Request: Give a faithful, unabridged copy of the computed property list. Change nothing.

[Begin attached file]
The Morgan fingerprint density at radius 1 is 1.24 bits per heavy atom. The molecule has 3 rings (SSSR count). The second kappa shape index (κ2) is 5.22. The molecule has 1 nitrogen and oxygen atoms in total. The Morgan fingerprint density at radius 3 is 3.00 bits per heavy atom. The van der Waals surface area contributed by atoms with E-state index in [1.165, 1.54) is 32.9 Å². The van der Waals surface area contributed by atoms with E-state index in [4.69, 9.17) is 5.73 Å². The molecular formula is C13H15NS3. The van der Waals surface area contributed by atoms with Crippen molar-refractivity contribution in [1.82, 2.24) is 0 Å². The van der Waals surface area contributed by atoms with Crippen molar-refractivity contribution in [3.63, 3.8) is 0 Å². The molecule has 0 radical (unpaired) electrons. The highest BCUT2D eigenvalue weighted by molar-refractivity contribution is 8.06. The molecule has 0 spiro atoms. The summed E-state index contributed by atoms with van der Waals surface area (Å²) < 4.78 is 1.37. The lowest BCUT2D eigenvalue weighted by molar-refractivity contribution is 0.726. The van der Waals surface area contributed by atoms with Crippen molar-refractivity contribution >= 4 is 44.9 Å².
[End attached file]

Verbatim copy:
The Morgan fingerprint density at radius 1 is 1.24 bits per heavy atom. The molecule has 3 rings (SSSR count). The second kappa shape index (κ2) is 5.22. The molecule has 1 nitrogen and oxygen atoms in total. The Morgan fingerprint density at radius 3 is 3.00 bits per heavy atom. The van der Waals surface area contributed by atoms with E-state index in [1.165, 1.54) is 32.9 Å². The van der Waals surface area contributed by atoms with E-state index in [4.69, 9.17) is 5.73 Å². The molecular formula is C13H15NS3. The van der Waals surface area contributed by atoms with Crippen molar-refractivity contribution in [1.82, 2.24) is 0 Å². The van der Waals surface area contributed by atoms with Crippen molar-refractivity contribution in [3.63, 3.8) is 0 Å². The molecule has 0 radical (unpaired) electrons. The highest BCUT2D eigenvalue weighted by molar-refractivity contribution is 8.06. The molecule has 0 spiro atoms. The summed E-state index contributed by atoms with van der Waals surface area (Å²) < 4.78 is 1.37. The lowest BCUT2D eigenvalue weighted by molar-refractivity contribution is 0.726. The van der Waals surface area contributed by atoms with Crippen molar-refractivity contribution >= 4 is 44.9 Å².